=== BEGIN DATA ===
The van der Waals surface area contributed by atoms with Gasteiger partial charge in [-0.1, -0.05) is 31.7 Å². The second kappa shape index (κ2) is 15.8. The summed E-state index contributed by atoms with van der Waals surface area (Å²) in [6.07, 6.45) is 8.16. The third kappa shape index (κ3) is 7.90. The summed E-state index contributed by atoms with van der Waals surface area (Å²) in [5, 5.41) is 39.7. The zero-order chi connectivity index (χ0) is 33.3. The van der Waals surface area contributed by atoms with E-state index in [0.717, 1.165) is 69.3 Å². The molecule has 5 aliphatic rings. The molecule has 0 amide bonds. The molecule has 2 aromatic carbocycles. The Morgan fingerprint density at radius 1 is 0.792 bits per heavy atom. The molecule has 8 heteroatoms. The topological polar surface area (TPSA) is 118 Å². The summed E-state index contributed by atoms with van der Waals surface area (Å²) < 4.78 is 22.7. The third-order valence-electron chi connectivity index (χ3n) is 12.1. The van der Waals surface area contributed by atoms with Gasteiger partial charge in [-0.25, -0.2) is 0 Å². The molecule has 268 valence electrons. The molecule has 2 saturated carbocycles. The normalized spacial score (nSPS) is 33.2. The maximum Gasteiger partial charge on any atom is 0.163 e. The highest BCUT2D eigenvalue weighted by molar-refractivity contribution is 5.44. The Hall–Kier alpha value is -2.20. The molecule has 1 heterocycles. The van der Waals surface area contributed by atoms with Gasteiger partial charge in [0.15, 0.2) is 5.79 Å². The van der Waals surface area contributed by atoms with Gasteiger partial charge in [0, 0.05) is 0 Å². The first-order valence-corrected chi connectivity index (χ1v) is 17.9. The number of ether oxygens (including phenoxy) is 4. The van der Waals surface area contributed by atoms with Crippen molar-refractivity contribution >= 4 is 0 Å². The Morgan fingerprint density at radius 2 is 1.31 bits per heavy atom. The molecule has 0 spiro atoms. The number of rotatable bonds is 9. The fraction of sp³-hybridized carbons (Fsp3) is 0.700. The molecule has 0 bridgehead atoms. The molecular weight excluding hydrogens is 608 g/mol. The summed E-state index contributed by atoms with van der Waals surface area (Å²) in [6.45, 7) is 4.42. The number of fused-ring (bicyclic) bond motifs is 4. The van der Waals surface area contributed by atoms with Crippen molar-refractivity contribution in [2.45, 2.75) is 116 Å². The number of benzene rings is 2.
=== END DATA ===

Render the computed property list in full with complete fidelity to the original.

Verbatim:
The van der Waals surface area contributed by atoms with Gasteiger partial charge in [-0.1, -0.05) is 31.7 Å². The second kappa shape index (κ2) is 15.8. The summed E-state index contributed by atoms with van der Waals surface area (Å²) in [6.07, 6.45) is 8.16. The third kappa shape index (κ3) is 7.90. The summed E-state index contributed by atoms with van der Waals surface area (Å²) in [5, 5.41) is 39.7. The zero-order chi connectivity index (χ0) is 33.3. The van der Waals surface area contributed by atoms with E-state index in [0.717, 1.165) is 69.3 Å². The molecule has 5 aliphatic rings. The molecule has 0 amide bonds. The molecule has 2 aromatic carbocycles. The Morgan fingerprint density at radius 1 is 0.792 bits per heavy atom. The molecule has 8 heteroatoms. The topological polar surface area (TPSA) is 118 Å². The summed E-state index contributed by atoms with van der Waals surface area (Å²) < 4.78 is 22.7. The third-order valence-electron chi connectivity index (χ3n) is 12.1. The van der Waals surface area contributed by atoms with Gasteiger partial charge in [-0.25, -0.2) is 0 Å². The molecule has 268 valence electrons. The molecule has 2 saturated carbocycles. The normalized spacial score (nSPS) is 33.2. The maximum Gasteiger partial charge on any atom is 0.163 e. The highest BCUT2D eigenvalue weighted by molar-refractivity contribution is 5.44. The Hall–Kier alpha value is -2.20. The molecule has 1 heterocycles. The van der Waals surface area contributed by atoms with Gasteiger partial charge in [0.15, 0.2) is 5.79 Å². The van der Waals surface area contributed by atoms with Gasteiger partial charge in [0, 0.05) is 0 Å². The first-order valence-corrected chi connectivity index (χ1v) is 17.9. The number of ether oxygens (including phenoxy) is 4. The van der Waals surface area contributed by atoms with Crippen molar-refractivity contribution >= 4 is 0 Å². The Morgan fingerprint density at radius 2 is 1.31 bits per heavy atom. The molecule has 0 spiro atoms. The number of rotatable bonds is 9. The fraction of sp³-hybridized carbons (Fsp3) is 0.700. The molecule has 0 bridgehead atoms. The molecular weight excluding hydrogens is 608 g/mol. The summed E-state index contributed by atoms with van der Waals surface area (Å²) in [6.45, 7) is 4.42. The number of fused-ring (bicyclic) bond motifs is 4. The van der Waals surface area contributed by atoms with Crippen molar-refractivity contribution in [2.45, 2.75) is 116 Å². The number of benzene rings is 2.